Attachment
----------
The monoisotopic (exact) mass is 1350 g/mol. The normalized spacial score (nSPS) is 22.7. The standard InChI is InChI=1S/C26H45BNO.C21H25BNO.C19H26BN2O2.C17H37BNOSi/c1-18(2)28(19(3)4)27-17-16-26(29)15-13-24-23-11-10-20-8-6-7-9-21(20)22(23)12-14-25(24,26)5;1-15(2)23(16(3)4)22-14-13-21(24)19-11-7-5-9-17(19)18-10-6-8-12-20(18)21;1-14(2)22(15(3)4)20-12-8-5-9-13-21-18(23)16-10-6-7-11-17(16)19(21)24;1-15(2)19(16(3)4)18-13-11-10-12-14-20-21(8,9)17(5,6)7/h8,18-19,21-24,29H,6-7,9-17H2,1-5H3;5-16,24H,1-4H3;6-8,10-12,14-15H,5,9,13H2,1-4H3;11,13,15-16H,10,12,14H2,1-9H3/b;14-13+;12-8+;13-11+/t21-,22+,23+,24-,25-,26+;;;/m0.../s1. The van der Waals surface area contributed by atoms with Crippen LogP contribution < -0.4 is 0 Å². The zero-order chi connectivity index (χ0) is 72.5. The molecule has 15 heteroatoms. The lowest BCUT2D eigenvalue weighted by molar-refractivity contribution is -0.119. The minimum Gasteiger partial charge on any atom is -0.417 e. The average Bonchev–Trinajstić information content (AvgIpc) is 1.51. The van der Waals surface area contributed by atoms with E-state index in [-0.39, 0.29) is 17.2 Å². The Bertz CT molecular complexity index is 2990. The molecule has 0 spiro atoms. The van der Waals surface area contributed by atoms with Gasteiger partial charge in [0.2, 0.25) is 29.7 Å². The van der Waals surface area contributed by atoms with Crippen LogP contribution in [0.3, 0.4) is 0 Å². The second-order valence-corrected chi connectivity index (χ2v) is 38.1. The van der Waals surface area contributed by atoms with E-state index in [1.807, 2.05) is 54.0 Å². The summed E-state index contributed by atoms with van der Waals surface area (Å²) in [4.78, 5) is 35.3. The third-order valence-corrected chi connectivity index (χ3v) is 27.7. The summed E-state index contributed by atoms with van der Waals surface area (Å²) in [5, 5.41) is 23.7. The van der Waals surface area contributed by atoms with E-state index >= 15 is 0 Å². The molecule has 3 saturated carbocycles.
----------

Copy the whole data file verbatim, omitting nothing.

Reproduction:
The monoisotopic (exact) mass is 1350 g/mol. The normalized spacial score (nSPS) is 22.7. The standard InChI is InChI=1S/C26H45BNO.C21H25BNO.C19H26BN2O2.C17H37BNOSi/c1-18(2)28(19(3)4)27-17-16-26(29)15-13-24-23-11-10-20-8-6-7-9-21(20)22(23)12-14-25(24,26)5;1-15(2)23(16(3)4)22-14-13-21(24)19-11-7-5-9-17(19)18-10-6-8-12-20(18)21;1-14(2)22(15(3)4)20-12-8-5-9-13-21-18(23)16-10-6-7-11-17(16)19(21)24;1-15(2)19(16(3)4)18-13-11-10-12-14-20-21(8,9)17(5,6)7/h8,18-19,21-24,29H,6-7,9-17H2,1-5H3;5-16,24H,1-4H3;6-8,10-12,14-15H,5,9,13H2,1-4H3;11,13,15-16H,10,12,14H2,1-9H3/b;14-13+;12-8+;13-11+/t21-,22+,23+,24-,25-,26+;;;/m0.../s1. The van der Waals surface area contributed by atoms with Crippen LogP contribution < -0.4 is 0 Å². The zero-order chi connectivity index (χ0) is 72.5. The molecule has 15 heteroatoms. The lowest BCUT2D eigenvalue weighted by molar-refractivity contribution is -0.119. The minimum Gasteiger partial charge on any atom is -0.417 e. The average Bonchev–Trinajstić information content (AvgIpc) is 1.51. The van der Waals surface area contributed by atoms with E-state index in [-0.39, 0.29) is 17.2 Å². The Bertz CT molecular complexity index is 2990. The molecule has 0 spiro atoms. The van der Waals surface area contributed by atoms with Gasteiger partial charge in [0.2, 0.25) is 29.7 Å². The van der Waals surface area contributed by atoms with Crippen LogP contribution in [0.3, 0.4) is 0 Å². The second-order valence-corrected chi connectivity index (χ2v) is 38.1. The van der Waals surface area contributed by atoms with E-state index in [1.807, 2.05) is 54.0 Å². The summed E-state index contributed by atoms with van der Waals surface area (Å²) in [4.78, 5) is 35.3. The third-order valence-corrected chi connectivity index (χ3v) is 27.7. The summed E-state index contributed by atoms with van der Waals surface area (Å²) in [5, 5.41) is 23.7. The van der Waals surface area contributed by atoms with E-state index >= 15 is 0 Å². The molecule has 3 saturated carbocycles.